French royalties dip

Music sales on the decline

Falling music sales in France hit composers and songwriters where it hurts last year as royalties declined for the first time since 1992 to e755.9 million ($1.018 billion), down a fractional 0.2%.

On a brighter note, live concerts generated revenues of $77.8 million, up 29.1%.

The SACEM (Societe des Auteurs Compositeurs et Editeurs de Musique), which manages music royalties, blamed the downturn on the crisis affecting physical music sales. CD and DVD revenues fell 10.2% to $178.1 million, repping just 17.5% of the org’s revenues. A tax on blank cassettes and CDs brought in $66.9 million, 4.6% less than in the previous year.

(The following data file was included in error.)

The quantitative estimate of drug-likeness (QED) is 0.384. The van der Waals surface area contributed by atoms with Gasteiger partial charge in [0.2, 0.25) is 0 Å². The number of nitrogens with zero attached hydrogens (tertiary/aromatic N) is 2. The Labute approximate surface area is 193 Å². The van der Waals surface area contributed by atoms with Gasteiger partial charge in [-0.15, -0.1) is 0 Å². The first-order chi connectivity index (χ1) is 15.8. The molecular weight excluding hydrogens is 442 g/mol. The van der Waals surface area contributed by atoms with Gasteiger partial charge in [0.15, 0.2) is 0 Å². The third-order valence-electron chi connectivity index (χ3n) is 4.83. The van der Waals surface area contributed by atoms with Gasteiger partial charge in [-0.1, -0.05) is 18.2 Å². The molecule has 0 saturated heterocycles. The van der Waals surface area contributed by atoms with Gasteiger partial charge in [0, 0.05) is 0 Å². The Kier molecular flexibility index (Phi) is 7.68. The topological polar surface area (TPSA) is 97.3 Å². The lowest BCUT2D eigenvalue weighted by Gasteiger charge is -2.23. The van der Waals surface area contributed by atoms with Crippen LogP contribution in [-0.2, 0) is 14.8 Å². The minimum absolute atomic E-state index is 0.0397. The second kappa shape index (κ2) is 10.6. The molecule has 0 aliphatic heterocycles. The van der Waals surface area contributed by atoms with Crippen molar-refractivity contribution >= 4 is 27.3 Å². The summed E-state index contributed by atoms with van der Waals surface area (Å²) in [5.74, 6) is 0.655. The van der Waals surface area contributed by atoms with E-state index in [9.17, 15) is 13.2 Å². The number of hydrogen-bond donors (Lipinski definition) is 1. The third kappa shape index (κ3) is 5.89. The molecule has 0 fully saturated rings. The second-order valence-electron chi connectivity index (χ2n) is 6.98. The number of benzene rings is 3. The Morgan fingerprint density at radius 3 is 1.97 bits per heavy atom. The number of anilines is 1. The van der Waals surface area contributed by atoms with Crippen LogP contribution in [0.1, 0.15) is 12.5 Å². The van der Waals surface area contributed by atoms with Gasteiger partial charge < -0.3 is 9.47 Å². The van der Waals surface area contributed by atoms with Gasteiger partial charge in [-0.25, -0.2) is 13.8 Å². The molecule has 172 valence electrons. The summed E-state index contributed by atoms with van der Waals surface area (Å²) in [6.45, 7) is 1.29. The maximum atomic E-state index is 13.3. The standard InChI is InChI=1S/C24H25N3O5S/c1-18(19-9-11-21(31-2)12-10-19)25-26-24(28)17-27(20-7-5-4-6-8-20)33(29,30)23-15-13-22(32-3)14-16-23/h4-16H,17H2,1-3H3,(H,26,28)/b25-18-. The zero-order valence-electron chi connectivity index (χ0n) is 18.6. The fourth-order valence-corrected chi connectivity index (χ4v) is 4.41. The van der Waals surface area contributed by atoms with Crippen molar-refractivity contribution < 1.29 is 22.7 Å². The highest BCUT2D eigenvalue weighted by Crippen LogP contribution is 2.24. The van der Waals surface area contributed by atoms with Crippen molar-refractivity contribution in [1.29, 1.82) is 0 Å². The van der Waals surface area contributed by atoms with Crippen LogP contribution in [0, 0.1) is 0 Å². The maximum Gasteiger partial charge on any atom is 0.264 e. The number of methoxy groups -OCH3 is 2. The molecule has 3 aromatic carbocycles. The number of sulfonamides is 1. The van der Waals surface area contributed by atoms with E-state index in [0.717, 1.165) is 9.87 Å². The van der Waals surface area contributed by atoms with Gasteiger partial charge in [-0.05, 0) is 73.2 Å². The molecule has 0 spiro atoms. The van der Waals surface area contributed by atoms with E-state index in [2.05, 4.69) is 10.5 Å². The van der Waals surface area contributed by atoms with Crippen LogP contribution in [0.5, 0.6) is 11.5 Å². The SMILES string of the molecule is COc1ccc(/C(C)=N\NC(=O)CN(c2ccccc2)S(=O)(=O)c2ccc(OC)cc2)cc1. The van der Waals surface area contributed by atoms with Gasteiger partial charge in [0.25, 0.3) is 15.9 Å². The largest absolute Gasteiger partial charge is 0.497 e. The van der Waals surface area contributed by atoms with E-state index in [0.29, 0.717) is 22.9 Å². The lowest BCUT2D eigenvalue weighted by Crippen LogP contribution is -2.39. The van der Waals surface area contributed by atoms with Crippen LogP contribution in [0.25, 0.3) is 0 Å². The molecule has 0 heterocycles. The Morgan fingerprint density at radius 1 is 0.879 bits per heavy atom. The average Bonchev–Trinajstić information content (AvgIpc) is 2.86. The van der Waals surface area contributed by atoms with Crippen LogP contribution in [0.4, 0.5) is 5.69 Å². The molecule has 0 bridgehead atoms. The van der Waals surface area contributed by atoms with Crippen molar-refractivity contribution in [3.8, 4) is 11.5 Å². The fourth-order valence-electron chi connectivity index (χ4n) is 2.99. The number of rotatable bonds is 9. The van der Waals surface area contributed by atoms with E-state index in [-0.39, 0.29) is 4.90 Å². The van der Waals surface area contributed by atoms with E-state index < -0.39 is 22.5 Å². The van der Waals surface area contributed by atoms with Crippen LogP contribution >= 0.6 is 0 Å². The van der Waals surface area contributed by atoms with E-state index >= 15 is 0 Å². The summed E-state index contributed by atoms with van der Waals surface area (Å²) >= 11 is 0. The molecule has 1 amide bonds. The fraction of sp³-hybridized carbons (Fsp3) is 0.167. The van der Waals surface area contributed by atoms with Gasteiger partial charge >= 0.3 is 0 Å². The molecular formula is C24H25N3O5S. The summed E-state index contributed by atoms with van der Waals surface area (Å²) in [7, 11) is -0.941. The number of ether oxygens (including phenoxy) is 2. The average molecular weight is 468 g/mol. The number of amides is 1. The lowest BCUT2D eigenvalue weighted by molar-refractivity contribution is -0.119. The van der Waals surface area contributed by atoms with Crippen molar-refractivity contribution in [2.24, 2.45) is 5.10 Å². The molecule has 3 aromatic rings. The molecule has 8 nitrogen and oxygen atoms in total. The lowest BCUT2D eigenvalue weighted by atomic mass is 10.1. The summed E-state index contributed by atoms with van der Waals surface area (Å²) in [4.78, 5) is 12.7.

Digital sales failed to make up the shortfall. A 23.2% hike in royalties brought a total of just $2.3 million. TV and radio were the SACEM’s biggest single source of income with $351.9 million, up 0.8%, of which radio accounted for $72.9 million.

Other revenues, ranging from dance to piped music in retail outlets to live concerts, rose 5.9% to $325.3 million.

The SACEM handles royalties for some 116,000 members, including composers and music publishers, 15,000 of whom are outside France. Its repertoire contains 28 million pieces of work. The top-earning title in 2006, as in previous years, was Claude Francois’ “Comme d’Habitude,” best known outside France as Frank Sinatra’s “My Way.”

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